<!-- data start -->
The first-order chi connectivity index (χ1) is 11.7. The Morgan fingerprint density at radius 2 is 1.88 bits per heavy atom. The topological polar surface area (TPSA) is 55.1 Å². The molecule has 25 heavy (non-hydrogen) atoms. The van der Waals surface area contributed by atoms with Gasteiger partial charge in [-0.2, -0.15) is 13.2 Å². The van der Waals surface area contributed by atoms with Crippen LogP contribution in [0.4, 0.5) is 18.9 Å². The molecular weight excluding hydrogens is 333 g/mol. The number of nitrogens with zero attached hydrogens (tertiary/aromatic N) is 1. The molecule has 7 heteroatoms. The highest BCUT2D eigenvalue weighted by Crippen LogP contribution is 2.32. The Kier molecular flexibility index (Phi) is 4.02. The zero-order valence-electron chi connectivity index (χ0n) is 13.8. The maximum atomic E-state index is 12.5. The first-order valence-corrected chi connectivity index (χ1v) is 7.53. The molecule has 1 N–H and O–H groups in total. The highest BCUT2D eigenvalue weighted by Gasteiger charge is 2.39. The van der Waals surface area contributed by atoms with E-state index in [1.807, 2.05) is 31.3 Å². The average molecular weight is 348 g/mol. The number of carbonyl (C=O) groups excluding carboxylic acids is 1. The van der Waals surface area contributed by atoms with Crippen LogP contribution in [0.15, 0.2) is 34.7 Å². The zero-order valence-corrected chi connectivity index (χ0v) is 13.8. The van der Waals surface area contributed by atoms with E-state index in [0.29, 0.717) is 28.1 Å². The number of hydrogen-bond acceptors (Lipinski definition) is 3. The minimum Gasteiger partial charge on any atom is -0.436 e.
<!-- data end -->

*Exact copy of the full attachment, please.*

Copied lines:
The first-order chi connectivity index (χ1) is 11.7. The Morgan fingerprint density at radius 2 is 1.88 bits per heavy atom. The topological polar surface area (TPSA) is 55.1 Å². The molecule has 25 heavy (non-hydrogen) atoms. The van der Waals surface area contributed by atoms with Gasteiger partial charge in [-0.2, -0.15) is 13.2 Å². The van der Waals surface area contributed by atoms with Crippen LogP contribution in [0.4, 0.5) is 18.9 Å². The molecular weight excluding hydrogens is 333 g/mol. The number of nitrogens with zero attached hydrogens (tertiary/aromatic N) is 1. The molecule has 7 heteroatoms. The highest BCUT2D eigenvalue weighted by Crippen LogP contribution is 2.32. The Kier molecular flexibility index (Phi) is 4.02. The zero-order valence-electron chi connectivity index (χ0n) is 13.8. The maximum atomic E-state index is 12.5. The first-order valence-corrected chi connectivity index (χ1v) is 7.53. The molecule has 1 N–H and O–H groups in total. The highest BCUT2D eigenvalue weighted by Gasteiger charge is 2.39. The van der Waals surface area contributed by atoms with E-state index in [1.807, 2.05) is 31.3 Å². The average molecular weight is 348 g/mol. The number of carbonyl (C=O) groups excluding carboxylic acids is 1. The van der Waals surface area contributed by atoms with Crippen LogP contribution in [0.15, 0.2) is 34.7 Å². The zero-order valence-corrected chi connectivity index (χ0v) is 13.8. The van der Waals surface area contributed by atoms with E-state index in [0.29, 0.717) is 28.1 Å². The number of hydrogen-bond acceptors (Lipinski definition) is 3. The minimum Gasteiger partial charge on any atom is -0.436 e.